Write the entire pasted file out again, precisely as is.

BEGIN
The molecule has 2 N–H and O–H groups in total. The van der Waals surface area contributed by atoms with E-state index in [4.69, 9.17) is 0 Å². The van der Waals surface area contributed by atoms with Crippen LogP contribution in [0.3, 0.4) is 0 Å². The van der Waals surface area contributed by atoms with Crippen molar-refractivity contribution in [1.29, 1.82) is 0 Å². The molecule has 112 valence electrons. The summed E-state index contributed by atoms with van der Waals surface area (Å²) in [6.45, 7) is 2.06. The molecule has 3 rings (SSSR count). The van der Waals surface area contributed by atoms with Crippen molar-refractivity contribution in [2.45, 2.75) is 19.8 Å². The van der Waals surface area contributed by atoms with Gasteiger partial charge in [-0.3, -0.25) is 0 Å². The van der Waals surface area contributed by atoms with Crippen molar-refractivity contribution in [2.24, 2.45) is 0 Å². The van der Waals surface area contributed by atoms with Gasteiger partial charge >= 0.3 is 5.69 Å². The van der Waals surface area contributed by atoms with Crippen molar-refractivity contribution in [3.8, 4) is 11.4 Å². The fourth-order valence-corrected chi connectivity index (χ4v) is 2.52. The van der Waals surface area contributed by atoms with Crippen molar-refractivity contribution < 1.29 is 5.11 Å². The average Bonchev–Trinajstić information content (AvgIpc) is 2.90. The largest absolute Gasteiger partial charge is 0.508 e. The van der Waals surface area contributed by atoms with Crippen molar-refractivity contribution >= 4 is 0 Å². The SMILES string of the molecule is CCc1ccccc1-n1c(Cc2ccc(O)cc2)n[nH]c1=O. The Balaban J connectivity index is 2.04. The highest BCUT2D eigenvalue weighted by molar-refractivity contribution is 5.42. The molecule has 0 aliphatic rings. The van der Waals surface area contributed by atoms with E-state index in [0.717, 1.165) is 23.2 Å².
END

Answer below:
The molecule has 2 N–H and O–H groups in total. The van der Waals surface area contributed by atoms with E-state index in [4.69, 9.17) is 0 Å². The van der Waals surface area contributed by atoms with Crippen LogP contribution in [0.3, 0.4) is 0 Å². The van der Waals surface area contributed by atoms with Crippen molar-refractivity contribution in [1.29, 1.82) is 0 Å². The molecule has 112 valence electrons. The summed E-state index contributed by atoms with van der Waals surface area (Å²) in [6.45, 7) is 2.06. The molecule has 3 rings (SSSR count). The van der Waals surface area contributed by atoms with Crippen molar-refractivity contribution in [2.45, 2.75) is 19.8 Å². The van der Waals surface area contributed by atoms with Gasteiger partial charge in [-0.3, -0.25) is 0 Å². The van der Waals surface area contributed by atoms with Crippen molar-refractivity contribution in [2.24, 2.45) is 0 Å². The van der Waals surface area contributed by atoms with Gasteiger partial charge >= 0.3 is 5.69 Å². The van der Waals surface area contributed by atoms with Crippen molar-refractivity contribution in [3.8, 4) is 11.4 Å². The fourth-order valence-corrected chi connectivity index (χ4v) is 2.52. The van der Waals surface area contributed by atoms with Crippen molar-refractivity contribution < 1.29 is 5.11 Å². The average Bonchev–Trinajstić information content (AvgIpc) is 2.90. The largest absolute Gasteiger partial charge is 0.508 e. The van der Waals surface area contributed by atoms with Crippen molar-refractivity contribution >= 4 is 0 Å². The SMILES string of the molecule is CCc1ccccc1-n1c(Cc2ccc(O)cc2)n[nH]c1=O. The Balaban J connectivity index is 2.04. The highest BCUT2D eigenvalue weighted by molar-refractivity contribution is 5.42. The molecule has 0 aliphatic rings. The van der Waals surface area contributed by atoms with E-state index in [0.717, 1.165) is 23.2 Å².